And if an Earth-destroying meteor had hit Colorado during those moments, I would have died believing that the last moments of my life alone had made for a life well lived.

I was in deep, and it was only our second meeting.


Note: The name Derek is fictitious and has been used out of respect for the man involved.


Copyright 2016 by Melanie Mulhall


The Plan to Penetrate Derek’s Body . . . with Food

June 24, 2016

I had invited Derek to dinner, and I reminded myself that food has traditionally been one way a woman can not only penetrate the body of a man, but do so in a perfectly innocent and acceptable manner. I wondered what instinct had pulled up paella when, on the spur of the moment, I agreed to the dinner at my house a mere twenty-four hours away. I had no chorizo. I had no crab. And strangely, I had no reservations about pulling it off. I grabbed my purse and headed out the door.

The crab was easy enough to secure at King Soopers, but neither they nor Sprouts had link chorizo, and ground would not do. I wasn’t usually in the grocery store at 5:oo p.m. or later and found myself surprised by the number of men alone there at that time. I realized that it made sense because most of them looked like they had just gotten off work. But none of them seemed to be paying attention to anyone around them, even though many of them were not sporting wedding rings. In my thirties, I had seen the grocery store as a viable place to meet men. But it seemed that the men who had once been on the lookout for a good woman at the grocery store were now conducting their searches on dating sites and weren’t even aware of the women around them in the market. I made a note of it as I tore off to a nearby butcher shop.

Chorizo in hand, I went home and attempted to relax. There would be plenty of time the next day to cook, neaten the house, and get myself together. I hoped. I’d held many a dinner party over the years. Why was I suddenly nervous about this one? Then I brought up the image of that startling hair, those brown eyes, and that energy field that pulled me into it. He was the first man in many a year I found captivating. No wonder I was nervous.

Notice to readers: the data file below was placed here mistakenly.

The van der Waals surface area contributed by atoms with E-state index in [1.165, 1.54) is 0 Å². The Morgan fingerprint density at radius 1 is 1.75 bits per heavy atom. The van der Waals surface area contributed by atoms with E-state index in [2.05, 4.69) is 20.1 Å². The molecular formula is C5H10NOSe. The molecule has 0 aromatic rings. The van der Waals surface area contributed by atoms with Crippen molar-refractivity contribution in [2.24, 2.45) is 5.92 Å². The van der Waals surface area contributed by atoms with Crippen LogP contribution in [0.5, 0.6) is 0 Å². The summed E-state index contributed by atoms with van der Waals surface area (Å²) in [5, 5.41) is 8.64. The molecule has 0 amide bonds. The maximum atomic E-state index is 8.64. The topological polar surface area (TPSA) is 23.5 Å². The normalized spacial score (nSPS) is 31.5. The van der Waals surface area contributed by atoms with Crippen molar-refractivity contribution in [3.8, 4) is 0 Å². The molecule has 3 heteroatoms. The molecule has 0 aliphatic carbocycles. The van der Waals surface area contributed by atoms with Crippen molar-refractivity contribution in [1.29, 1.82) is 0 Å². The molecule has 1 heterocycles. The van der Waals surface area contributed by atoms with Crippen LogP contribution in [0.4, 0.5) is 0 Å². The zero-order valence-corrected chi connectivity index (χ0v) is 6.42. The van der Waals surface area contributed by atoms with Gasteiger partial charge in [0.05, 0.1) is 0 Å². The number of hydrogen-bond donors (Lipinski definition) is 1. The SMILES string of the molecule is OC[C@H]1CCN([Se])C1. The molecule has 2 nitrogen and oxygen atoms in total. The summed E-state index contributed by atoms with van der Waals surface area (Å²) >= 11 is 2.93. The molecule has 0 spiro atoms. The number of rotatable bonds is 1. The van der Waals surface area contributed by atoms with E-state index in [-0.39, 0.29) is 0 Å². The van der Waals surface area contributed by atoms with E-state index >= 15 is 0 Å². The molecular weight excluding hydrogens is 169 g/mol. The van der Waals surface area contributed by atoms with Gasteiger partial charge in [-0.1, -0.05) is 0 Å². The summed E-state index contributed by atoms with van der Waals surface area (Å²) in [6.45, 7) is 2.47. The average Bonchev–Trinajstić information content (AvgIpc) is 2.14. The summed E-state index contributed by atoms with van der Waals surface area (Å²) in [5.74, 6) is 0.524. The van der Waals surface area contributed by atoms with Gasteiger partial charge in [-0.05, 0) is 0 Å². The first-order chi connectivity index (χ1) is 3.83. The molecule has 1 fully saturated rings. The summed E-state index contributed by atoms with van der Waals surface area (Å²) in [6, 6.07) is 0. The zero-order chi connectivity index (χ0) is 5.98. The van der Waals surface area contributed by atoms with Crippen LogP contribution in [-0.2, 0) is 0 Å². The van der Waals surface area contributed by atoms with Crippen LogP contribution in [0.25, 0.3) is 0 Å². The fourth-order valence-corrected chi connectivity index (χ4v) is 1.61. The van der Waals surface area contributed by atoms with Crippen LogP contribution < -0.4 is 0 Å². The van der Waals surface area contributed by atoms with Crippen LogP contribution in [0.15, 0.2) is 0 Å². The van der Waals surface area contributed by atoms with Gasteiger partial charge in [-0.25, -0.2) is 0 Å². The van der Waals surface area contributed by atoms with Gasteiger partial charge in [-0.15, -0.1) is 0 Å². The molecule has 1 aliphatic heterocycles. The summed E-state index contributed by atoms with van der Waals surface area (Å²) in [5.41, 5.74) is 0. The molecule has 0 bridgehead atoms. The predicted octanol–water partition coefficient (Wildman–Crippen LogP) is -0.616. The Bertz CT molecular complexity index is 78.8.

The next morning I girded my loins by working every muscle group in the weight room over the course of two hours, followed that up with a half hour on the treadmill, and finished with my usual stretching and plank position. Then I went home and began the flurry of activity to create a great meal.

Forget what anyone has ever said about paella being a simple and easy dish to make. It is simple enough, but getting it right can be tricky. And the way I make it requires a lot of prep work. I always shell my shellfish instead of serving the dish with the shells intact. It just makes it easier to eat. Fortunately, I didn’t usually make the dish with mussels because Derek didn’t like mussels. It would be king crab and shrimp for shellfish. There would also be chicken and chorizo, which  are common ingredients for paella. Green peppers, onions, and garlic were, of course, in the mix. The rice had to be short grain, and while I usually used brown short grain rice in dishes, I could not risk undercooked rice, so I settled for white. The liquids would be fish stock (I had some homemade) and white wine, along with a little chicken stock.

And paella would not be paella without saffron and paprika. Fortunately, some anonymous person had sent me saffron around the time of my birthday. I still did not know who the donor was, but because saffron is about as expensive as cocaine, I was thankful for the gift. Cocaine had never been on my shopping list and never would be, but when you need saffron, you need saffron.